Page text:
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THE HOLY SCRIPTURES
AND SOME PARTS OF
JOHN PYE SMITH, D.D. LL.D.F.R.S. & F.G.S.
DIVINITY TUTOR IN HOMERTOX COLLEGE;
PROMOTION OF SCIENCE,
WITH A SHORT SKETCH OF THE LITERARY LIFE OF THE AUTHOR
JOHN HAMILTON DAVIES, B.A.
NIINISTER OF THE CONGREGATIONAL CHURCI AT SHERBORNE.
Ουθέν ανθρώπω λαβείν μείζον, ου χαρίσασθαι Θεω σεμνότερον, αληθείας.
PLUTARCH, de 13. et Osir.
HENRY G. BOHN, YORK STREET, COVENT GARDEN.
There is a knowledge which creates doubts that nothing but a larger knowledgo can satisfy; and he who stops in the difficulty will be perplexed and uncomfortable for life.
MR. SHARON TURNER,
Geology, in the magnitude and sublimity of the objects which it treats, undoubtedly ranks, in the scale of the sciences, next to Astronomy.
SIR JOHN F. W. HORSCHEL.
The conclusions of Geology have lent, in fact, a new evidence to revealed religion. They have broken the arms of the sceptic; and, when we ponder over the great events which they proclaim, the mighty revolutions which they indicate, the wrecks of successive creations which they display, and the immeasurable cycles of their chronology the era of man shrinks into contracted dimensions ; his proudest and most ancient dynasties wear the aspect of upstart and ephemeral groups; the fabrics of human power, the gorgeous temple, the monumental bronze, the regal pyramid, sink into inance beside the mighty sarcophagi of the brutes that sh.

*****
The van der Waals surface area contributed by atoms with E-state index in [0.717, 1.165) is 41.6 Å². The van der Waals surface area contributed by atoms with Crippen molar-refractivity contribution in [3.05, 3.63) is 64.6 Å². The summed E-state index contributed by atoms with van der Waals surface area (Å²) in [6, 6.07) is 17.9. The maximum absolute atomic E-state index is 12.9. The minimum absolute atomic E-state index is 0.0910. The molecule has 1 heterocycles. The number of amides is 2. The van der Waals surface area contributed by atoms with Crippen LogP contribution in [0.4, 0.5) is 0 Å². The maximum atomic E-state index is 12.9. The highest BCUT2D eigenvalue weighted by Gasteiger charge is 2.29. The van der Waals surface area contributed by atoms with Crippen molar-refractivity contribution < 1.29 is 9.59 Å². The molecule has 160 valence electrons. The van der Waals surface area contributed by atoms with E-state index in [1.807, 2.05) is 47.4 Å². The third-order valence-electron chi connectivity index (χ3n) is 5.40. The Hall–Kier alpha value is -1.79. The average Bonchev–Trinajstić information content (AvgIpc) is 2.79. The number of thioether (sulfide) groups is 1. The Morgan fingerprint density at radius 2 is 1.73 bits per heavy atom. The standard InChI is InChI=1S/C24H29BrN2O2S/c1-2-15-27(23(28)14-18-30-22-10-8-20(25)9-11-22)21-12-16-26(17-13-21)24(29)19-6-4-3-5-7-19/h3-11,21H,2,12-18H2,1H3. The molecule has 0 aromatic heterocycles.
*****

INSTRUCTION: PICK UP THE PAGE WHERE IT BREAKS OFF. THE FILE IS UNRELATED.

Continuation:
QUARTERLY REVIEW, vol. Ixx. p. 57.
to whom be glory for ever.
Recital of opinions which are by many assumed to be asserted or
implied in the Scriptures, but which are contrary to geological doctrines.
1. The recent creation of the world. II. A previous universal chaos over
the earth. III. The creation of the heavenly bodies after that of the
earth. IV. The derivation of all vegetables and animals from one centre
of creation. V. That the inferior animals were not subject to death till
the fall of man.
Continuation. More accurate and discriminating inquiry. Investigation
II. Sacrificing the Mosaic records, as unintelligible, or as being the
LECTURE VI.-PART III.
Application of the principle established, to the interpretation of the nar-